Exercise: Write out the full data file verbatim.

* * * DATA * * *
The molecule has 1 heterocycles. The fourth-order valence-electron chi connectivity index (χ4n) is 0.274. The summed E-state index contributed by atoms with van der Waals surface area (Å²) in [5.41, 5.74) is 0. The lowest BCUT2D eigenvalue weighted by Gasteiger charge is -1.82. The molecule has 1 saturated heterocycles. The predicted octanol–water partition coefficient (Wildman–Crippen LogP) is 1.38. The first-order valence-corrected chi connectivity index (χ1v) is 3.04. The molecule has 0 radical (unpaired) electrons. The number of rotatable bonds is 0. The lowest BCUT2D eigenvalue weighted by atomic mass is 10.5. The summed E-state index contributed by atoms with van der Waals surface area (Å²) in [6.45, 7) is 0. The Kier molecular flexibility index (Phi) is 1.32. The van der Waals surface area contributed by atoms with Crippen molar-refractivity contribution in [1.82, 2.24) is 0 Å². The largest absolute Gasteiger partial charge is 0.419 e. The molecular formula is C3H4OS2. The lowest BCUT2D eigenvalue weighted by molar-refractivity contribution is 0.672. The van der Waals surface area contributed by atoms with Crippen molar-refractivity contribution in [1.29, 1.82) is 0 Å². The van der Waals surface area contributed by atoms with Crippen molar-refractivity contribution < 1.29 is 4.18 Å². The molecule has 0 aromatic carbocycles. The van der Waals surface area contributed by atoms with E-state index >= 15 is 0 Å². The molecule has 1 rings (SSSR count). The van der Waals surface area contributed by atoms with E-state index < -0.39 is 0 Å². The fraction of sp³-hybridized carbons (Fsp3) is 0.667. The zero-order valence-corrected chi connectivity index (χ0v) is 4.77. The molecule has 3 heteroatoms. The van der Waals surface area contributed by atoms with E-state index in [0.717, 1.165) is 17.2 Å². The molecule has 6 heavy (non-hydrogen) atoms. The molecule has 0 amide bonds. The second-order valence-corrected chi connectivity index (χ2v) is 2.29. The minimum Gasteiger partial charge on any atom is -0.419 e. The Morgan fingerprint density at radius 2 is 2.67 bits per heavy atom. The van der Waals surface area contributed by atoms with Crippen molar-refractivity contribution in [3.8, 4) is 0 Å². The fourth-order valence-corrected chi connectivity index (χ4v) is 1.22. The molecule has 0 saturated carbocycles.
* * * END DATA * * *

The molecule has 1 heterocycles. The fourth-order valence-electron chi connectivity index (χ4n) is 0.274. The summed E-state index contributed by atoms with van der Waals surface area (Å²) in [5.41, 5.74) is 0. The lowest BCUT2D eigenvalue weighted by Gasteiger charge is -1.82. The molecule has 1 saturated heterocycles. The predicted octanol–water partition coefficient (Wildman–Crippen LogP) is 1.38. The first-order valence-corrected chi connectivity index (χ1v) is 3.04. The molecule has 0 radical (unpaired) electrons. The number of rotatable bonds is 0. The lowest BCUT2D eigenvalue weighted by atomic mass is 10.5. The summed E-state index contributed by atoms with van der Waals surface area (Å²) in [6.45, 7) is 0. The Kier molecular flexibility index (Phi) is 1.32. The van der Waals surface area contributed by atoms with Crippen molar-refractivity contribution in [1.82, 2.24) is 0 Å². The largest absolute Gasteiger partial charge is 0.419 e. The molecular formula is C3H4OS2. The lowest BCUT2D eigenvalue weighted by molar-refractivity contribution is 0.672. The van der Waals surface area contributed by atoms with Crippen molar-refractivity contribution in [1.29, 1.82) is 0 Å². The van der Waals surface area contributed by atoms with Crippen molar-refractivity contribution < 1.29 is 4.18 Å². The molecule has 0 aromatic carbocycles. The van der Waals surface area contributed by atoms with E-state index >= 15 is 0 Å². The molecule has 1 rings (SSSR count). The van der Waals surface area contributed by atoms with E-state index < -0.39 is 0 Å². The fraction of sp³-hybridized carbons (Fsp3) is 0.667. The zero-order valence-corrected chi connectivity index (χ0v) is 4.77. The molecule has 3 heteroatoms. The van der Waals surface area contributed by atoms with E-state index in [0.717, 1.165) is 17.2 Å². The molecule has 6 heavy (non-hydrogen) atoms. The molecule has 0 amide bonds. The second-order valence-corrected chi connectivity index (χ2v) is 2.29. The minimum Gasteiger partial charge on any atom is -0.419 e. The Morgan fingerprint density at radius 2 is 2.67 bits per heavy atom. The van der Waals surface area contributed by atoms with Crippen molar-refractivity contribution in [3.8, 4) is 0 Å². The fourth-order valence-corrected chi connectivity index (χ4v) is 1.22. The molecule has 0 saturated carbocycles.